Take two hypothetical people. And when I say “people,” what I really mean is “taxpayers.” Let’s call these folks “Attorney Alice” and “Minister Mike.”
Attorney Alice works for the law firm of Nasty, Poor, Brutish & Short LLP, which pays her $105,000 a year in salary and structured bonuses.
Minister Mike works for Innocuously Bland Protestant Ministries of Springfield, which pays him $105,000 a year, in the form of a $40,000 annual salary and a $65,000 annual “housing allowance.”
Neither of these hypothetical characters receive any additional benefits like contributions to retirement accounts or health insurance; both are the sole breadwinners for families of four; both are homeowners; and the above exhaustively describes the money coming in to both of their households.
What’s the result? Attorney Alice pays $24,576 in state and federal income taxes. Minister Mike, who you will recall brings home the exact same amount of money, pays only $1,540 in federal and state income taxes — one-sixteenth of Attorney Alice’s tax burden.* Read all about it from the tax preparer’s perspective. (Via.)
I’m sure you can guess which one of the two asked for a discount on the tax preparer’s fee.
You don’t need to be an atheist to see that this result is unfair. It might help to be a lawyer or an accountant, though, to see a Constitutional problem. See, in law school, I was taught that the tax code is written the way it is so that the government can encourage certain behaviors and discourage other behaviors. This example illustrates a powerful incentive for people to pursue careers in religious ministries. That, in turn, would seem to represent a clear preference by the government for religion over non-religion, which when expressed thusly rather clearly violates the Establishment Clause. (See, e.g., Board of Education of Kiryas Joel Village School District v. Grumet (1994) 512 U.S. 687, particularly the phrase “…a principle at the heart of the Establishment Clause, that government should not prefer one religion to another, or religion to irreligion.”)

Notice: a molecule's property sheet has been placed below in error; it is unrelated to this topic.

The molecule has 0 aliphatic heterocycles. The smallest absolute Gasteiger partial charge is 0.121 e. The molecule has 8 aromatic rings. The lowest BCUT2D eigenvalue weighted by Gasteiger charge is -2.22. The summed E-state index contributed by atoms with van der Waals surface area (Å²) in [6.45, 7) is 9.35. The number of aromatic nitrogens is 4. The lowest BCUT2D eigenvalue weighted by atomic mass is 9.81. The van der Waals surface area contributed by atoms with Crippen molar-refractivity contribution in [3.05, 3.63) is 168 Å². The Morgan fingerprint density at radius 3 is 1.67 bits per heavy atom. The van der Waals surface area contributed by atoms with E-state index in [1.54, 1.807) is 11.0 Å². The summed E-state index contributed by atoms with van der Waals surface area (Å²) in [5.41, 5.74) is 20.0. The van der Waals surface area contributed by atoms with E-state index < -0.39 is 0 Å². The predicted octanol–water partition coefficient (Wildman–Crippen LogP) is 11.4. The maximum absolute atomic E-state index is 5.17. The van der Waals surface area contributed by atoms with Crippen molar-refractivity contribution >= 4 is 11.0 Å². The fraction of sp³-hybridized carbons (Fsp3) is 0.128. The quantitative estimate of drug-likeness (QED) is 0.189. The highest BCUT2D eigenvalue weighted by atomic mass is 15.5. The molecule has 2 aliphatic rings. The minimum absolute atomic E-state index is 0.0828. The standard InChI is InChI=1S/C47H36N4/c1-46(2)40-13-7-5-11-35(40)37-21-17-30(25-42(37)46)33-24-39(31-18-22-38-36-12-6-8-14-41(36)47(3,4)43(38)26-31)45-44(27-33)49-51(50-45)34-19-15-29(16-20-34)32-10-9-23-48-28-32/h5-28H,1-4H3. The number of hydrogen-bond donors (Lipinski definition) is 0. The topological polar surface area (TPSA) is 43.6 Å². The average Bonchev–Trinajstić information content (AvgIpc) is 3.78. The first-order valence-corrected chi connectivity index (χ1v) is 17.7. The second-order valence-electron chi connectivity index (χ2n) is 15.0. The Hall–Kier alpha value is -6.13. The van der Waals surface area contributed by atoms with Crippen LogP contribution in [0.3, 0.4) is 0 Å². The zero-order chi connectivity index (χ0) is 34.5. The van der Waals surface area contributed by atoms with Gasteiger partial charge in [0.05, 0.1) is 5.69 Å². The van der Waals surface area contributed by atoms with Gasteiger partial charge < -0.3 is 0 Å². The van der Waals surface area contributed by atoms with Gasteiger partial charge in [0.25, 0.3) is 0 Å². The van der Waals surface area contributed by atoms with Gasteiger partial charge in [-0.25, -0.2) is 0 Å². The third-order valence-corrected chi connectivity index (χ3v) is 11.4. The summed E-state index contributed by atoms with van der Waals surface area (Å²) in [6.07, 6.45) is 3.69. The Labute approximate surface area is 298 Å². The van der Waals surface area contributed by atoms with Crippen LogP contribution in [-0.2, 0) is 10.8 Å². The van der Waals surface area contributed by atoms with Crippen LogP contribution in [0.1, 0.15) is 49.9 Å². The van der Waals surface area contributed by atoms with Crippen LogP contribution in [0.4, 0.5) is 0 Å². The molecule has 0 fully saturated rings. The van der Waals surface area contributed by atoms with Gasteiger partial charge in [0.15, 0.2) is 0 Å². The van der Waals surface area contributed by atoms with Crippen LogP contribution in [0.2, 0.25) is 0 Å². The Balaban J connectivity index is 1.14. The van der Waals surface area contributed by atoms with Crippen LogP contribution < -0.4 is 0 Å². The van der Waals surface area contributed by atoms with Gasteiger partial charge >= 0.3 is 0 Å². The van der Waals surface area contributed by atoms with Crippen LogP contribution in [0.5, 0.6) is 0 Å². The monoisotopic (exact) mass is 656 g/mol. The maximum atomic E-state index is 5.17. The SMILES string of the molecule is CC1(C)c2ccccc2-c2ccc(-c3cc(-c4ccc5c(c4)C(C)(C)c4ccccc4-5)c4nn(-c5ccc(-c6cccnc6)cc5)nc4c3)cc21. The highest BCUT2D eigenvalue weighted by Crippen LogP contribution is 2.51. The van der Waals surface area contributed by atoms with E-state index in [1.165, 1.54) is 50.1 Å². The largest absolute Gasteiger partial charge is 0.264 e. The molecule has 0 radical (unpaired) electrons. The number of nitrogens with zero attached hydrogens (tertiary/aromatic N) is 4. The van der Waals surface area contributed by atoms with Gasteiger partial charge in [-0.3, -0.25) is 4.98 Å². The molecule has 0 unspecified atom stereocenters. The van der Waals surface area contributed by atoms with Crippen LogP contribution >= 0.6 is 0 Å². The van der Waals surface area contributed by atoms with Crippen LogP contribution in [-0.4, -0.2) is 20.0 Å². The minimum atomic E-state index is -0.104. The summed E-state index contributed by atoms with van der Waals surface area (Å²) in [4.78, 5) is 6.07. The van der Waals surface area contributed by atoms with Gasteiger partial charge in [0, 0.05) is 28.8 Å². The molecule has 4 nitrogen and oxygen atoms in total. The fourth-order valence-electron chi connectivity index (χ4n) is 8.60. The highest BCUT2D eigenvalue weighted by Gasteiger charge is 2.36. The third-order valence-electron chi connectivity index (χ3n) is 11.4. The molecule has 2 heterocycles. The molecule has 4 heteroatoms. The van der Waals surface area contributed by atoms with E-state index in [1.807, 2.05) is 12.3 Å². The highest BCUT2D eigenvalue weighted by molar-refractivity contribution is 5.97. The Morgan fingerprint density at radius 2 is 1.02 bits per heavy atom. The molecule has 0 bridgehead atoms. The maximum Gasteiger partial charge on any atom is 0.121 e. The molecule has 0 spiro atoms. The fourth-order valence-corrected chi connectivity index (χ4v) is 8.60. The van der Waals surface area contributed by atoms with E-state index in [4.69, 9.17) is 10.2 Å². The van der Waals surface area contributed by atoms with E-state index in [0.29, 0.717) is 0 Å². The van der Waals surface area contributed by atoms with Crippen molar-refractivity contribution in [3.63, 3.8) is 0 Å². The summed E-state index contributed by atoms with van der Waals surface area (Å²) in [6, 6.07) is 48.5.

Now, I don’t really have a problem with the government choosing to say that the ministry is a public service profession. I’d readily agree that most ministers, in most settings, provide a variety of benefits for their communities. That they could do so in a secular fashion is irrelevant; they can do so in a religious context and they may express their professional activities as being part of a set piece inseparable from their faith and theological beliefs if they so desire. I don’t get to choose your religious ideas for you and if your faith gets you to behave in a noble, morally good fashion that benefits your community, I’ve no cause to object.
What I want, though, is equality before the law. I, too, am engaged in a public service profession; I assist people with their social problems; I guide them through tough times, I hold their hands while they cry, and I give them advice to help resolve disputes. I am significantly more accountable to the public and significantly more regulated by the public in the practice of my profession than the minister is in his; I am thus even more burdened in the practice of my profession than the minister, all other things being equal (the key equality here being gross income).
So if a minister gets to knock more than half his income out above the line and double-deduct things like mortgage interest, property taxes, and homeowners’ insurance, then I should be able to do that, too. It’s not fair that because I base my guidance in dispensing that advice from books of law, and the minister bases his guidance on an ancient holy book, the government should treat him better than it treats me when it comes time for us to pay our taxes.
Maybe I should call myself a “minister of judicial dispute resolution” instead of “attorney.”
And while I’m on the subject of Establishment Clause violations, I just have to recognize and give thanks to Dan at Bleakonomy for a very amusing shout-out. Merry Christmas, dude.
* To be fair, Minister Mike in this example opted out of Social Security and Medicare taxes, and therefore will not be entitled to participate in those benefit programs upon his reaching retirement. Attorney Alice is legally required to participate in Social Security and Medicare.